Wittgenstein’s Fly bottle

By Michael Gakuran | | Philosophy | 8 Comments |

Wittgenstein“What is your aim in Philosophy?”

“To show the fly the way out of the fly-bottle” (Philosophical Investigations) – Wittgenstein

Wittgenstein thought that the pursuit of philosophy in its traditional sense is pointless. Philosophers who scoured far and wide for a structured logical form applicable to everything were deluded and wasting their time, much like a fly who constantly tries to escape a transparent bottle by banging against the side. Wittgenstein saw it as his job to show these tenacious philosophers out of the top of the fly-bottle and to see philosophy for what it really is – a futile attempt to find an all-encompassing logical form of thought behind the mess that is ordinary language…

Sounds more and more plausible every day, especially after all that Epistemology… I still came out knowing nothing o.O;

Well, some philosophers don’t quite see eye-to-eye with Wittgenstein… ^_^;

“Wittgenstein very fittingly compares a certain type of philosopher with a fly in a bottle, going on and on, buzzing about. And he says it is the task of his philosophy to show the fly the way out of the bottle. But I think it is Wittgenstein himself who is in the bottle and never finds his way out of it; and I certainly don’t think he has shown anybody else the way out.”
–Karl Popper (1902-1994), author of The Logic of Scientific Discovery and The Open Society and Its Enemies. (Quoted from Modern British Philosophy, edited by Bryan Magee [St. Martin’s Press, 1971])

Source: Philosophy Confidential

Read here for more information about Wittgenstein

Wittgenstein image from:The D.B. Weldon Library

8 comments on “Wittgenstein’s Fly bottle
  1. Omid the Bird says:

    Obviously, a great part of the philosophical confusion initiating from linguistic correlation with concepts which have been projected to the minds through their vague and misleading function. Thus, the bottle metaphor is more than a theory, I think.It’s a sharp tool to remove “many” of those wrong question that may lead to dead blocks ways.

  2. Philip Hansten says:

     As a scientist and amateur philosopher, I have read lots of Popper and some Wittgenstein. To be honest, I find them both brilliant and I have taken away nuggets from each of them. I side with Popper, however, against Wittgenstein’s claim that philosophy is merely a matter of solving puzzles. One must concede to Wittgenstein that much of philosophy IS only that, but there are also philosophical problems of monumental importance such as free will, the problem of evil, and ethics. I d not think it is fruitful to dismiss these as mere “puzzles.”Philip Hansten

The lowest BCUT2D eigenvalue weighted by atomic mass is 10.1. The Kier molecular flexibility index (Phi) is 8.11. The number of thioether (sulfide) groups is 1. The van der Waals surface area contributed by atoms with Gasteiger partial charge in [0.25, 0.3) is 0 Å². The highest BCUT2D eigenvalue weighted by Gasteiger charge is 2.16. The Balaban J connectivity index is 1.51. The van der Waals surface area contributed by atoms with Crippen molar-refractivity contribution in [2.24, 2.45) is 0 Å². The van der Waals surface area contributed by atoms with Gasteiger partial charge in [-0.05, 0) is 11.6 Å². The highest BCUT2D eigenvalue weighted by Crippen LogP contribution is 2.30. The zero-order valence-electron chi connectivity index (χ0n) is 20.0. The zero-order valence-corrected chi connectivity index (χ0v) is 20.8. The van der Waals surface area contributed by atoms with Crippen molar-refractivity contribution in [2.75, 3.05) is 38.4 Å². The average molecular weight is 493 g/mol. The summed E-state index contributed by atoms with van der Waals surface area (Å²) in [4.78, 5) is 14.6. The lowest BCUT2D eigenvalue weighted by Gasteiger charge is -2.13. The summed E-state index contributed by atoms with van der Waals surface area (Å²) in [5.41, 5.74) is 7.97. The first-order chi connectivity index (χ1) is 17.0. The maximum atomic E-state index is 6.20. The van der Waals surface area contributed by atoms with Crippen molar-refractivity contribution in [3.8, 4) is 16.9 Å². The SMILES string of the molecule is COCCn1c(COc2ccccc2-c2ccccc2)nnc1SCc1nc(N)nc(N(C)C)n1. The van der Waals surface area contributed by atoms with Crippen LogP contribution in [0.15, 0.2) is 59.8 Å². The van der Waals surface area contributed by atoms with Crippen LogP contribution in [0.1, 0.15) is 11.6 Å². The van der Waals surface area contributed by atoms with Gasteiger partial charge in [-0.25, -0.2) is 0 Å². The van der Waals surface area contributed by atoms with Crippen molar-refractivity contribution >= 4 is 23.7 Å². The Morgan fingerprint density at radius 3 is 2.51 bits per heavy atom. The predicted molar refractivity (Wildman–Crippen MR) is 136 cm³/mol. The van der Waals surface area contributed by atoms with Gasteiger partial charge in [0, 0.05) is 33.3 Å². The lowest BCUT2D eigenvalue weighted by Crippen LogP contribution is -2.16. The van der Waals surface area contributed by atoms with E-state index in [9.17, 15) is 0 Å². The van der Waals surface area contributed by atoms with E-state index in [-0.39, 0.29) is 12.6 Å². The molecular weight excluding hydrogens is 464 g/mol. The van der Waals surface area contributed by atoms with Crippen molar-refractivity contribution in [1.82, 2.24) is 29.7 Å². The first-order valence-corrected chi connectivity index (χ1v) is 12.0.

3. Philosopheers’ structures are only pointless if they are taken as a way of showing the ‘truth’ about the world out there. But philosophers must and will continue to form their theoretical structures, because that is the only way to put sense into an otherwise senseless world. If only they knew they were building imaginary worlds, like poets, for ntheir own comfort and pleasure, their work would not be pointless.
    D. R. Khashaba
    Independent philosopher

  4. one cannot quote Popper and settle a question concerning Wittgenstein anymore than one can quote Wittgenstein and settle a question concerning philosophy.

  5. Jono says:

    there are lots of kinds of philosophy he didn’t mind (ethics for example), but he was certainly right about a few things. Like Sartre who tried to define ‘nothing’ as some kind of real ‘something’ because of the way it is used in language i.e. “what is in that room” – “nothing is in that room”

    silly philosopher… :P

  6. I don’t think that Wittgenstien thought that traditional philosophy was pointless, only that it was a misguided approach and that a new approach might help us to better understand the nature of philosophical confusion.

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